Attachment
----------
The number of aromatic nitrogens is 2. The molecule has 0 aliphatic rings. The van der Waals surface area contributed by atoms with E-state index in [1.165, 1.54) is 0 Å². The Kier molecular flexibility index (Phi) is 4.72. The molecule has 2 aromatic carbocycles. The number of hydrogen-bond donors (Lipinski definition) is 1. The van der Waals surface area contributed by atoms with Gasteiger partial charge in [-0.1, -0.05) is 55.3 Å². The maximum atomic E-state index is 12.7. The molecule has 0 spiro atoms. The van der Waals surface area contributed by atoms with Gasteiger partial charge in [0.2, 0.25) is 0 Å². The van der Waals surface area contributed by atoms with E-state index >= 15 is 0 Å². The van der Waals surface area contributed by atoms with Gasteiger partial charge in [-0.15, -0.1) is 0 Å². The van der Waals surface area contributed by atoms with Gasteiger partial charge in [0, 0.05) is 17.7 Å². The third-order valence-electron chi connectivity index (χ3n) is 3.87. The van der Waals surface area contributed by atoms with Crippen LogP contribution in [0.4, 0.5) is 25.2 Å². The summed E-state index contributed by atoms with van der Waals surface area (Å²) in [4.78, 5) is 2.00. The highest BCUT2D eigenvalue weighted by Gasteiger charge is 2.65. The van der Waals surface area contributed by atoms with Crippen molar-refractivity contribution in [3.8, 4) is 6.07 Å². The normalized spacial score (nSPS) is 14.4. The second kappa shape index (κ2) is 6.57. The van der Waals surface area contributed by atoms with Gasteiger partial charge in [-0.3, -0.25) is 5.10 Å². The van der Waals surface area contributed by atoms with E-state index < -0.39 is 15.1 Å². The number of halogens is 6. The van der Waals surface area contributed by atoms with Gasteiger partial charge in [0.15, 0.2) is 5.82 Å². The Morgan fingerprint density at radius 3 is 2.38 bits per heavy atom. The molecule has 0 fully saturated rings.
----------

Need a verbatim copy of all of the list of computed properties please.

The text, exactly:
The number of aromatic nitrogens is 2. The molecule has 0 aliphatic rings. The van der Waals surface area contributed by atoms with E-state index in [1.165, 1.54) is 0 Å². The Kier molecular flexibility index (Phi) is 4.72. The molecule has 2 aromatic carbocycles. The number of hydrogen-bond donors (Lipinski definition) is 1. The van der Waals surface area contributed by atoms with Gasteiger partial charge in [-0.1, -0.05) is 55.3 Å². The maximum atomic E-state index is 12.7. The molecule has 0 spiro atoms. The van der Waals surface area contributed by atoms with Gasteiger partial charge in [0.2, 0.25) is 0 Å². The van der Waals surface area contributed by atoms with E-state index >= 15 is 0 Å². The van der Waals surface area contributed by atoms with Gasteiger partial charge in [-0.15, -0.1) is 0 Å². The van der Waals surface area contributed by atoms with Gasteiger partial charge in [0, 0.05) is 17.7 Å². The third-order valence-electron chi connectivity index (χ3n) is 3.87. The van der Waals surface area contributed by atoms with Crippen LogP contribution in [0.4, 0.5) is 25.2 Å². The summed E-state index contributed by atoms with van der Waals surface area (Å²) in [4.78, 5) is 2.00. The highest BCUT2D eigenvalue weighted by Gasteiger charge is 2.65. The van der Waals surface area contributed by atoms with Crippen molar-refractivity contribution in [3.8, 4) is 6.07 Å². The normalized spacial score (nSPS) is 14.4. The second kappa shape index (κ2) is 6.57. The van der Waals surface area contributed by atoms with Gasteiger partial charge in [-0.3, -0.25) is 5.10 Å². The van der Waals surface area contributed by atoms with E-state index < -0.39 is 15.1 Å². The number of halogens is 6. The van der Waals surface area contributed by atoms with Gasteiger partial charge in [0.15, 0.2) is 5.82 Å². The Morgan fingerprint density at radius 3 is 2.38 bits per heavy atom. The molecule has 0 fully saturated rings.